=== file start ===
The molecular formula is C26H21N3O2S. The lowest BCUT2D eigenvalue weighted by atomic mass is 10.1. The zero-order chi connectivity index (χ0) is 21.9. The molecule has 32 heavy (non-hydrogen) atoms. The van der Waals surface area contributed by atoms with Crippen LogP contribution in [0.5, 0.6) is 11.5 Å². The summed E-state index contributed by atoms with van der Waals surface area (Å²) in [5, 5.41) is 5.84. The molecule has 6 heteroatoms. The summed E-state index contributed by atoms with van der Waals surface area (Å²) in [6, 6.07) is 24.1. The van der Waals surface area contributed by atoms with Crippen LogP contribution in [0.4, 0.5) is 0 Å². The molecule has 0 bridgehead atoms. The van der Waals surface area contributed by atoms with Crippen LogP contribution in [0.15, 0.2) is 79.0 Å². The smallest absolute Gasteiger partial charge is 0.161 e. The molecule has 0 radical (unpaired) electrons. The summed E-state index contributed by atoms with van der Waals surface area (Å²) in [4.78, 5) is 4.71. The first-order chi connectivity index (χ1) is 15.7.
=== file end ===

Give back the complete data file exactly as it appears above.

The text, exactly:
The molecular formula is C26H21N3O2S. The lowest BCUT2D eigenvalue weighted by atomic mass is 10.1. The zero-order chi connectivity index (χ0) is 21.9. The molecule has 32 heavy (non-hydrogen) atoms. The van der Waals surface area contributed by atoms with Crippen LogP contribution in [0.5, 0.6) is 11.5 Å². The summed E-state index contributed by atoms with van der Waals surface area (Å²) in [5, 5.41) is 5.84. The molecule has 6 heteroatoms. The summed E-state index contributed by atoms with van der Waals surface area (Å²) in [6, 6.07) is 24.1. The van der Waals surface area contributed by atoms with Crippen LogP contribution in [0.4, 0.5) is 0 Å². The molecule has 0 bridgehead atoms. The van der Waals surface area contributed by atoms with Crippen LogP contribution in [0.15, 0.2) is 79.0 Å². The smallest absolute Gasteiger partial charge is 0.161 e. The molecule has 0 radical (unpaired) electrons. The summed E-state index contributed by atoms with van der Waals surface area (Å²) in [4.78, 5) is 4.71. The first-order chi connectivity index (χ1) is 15.7.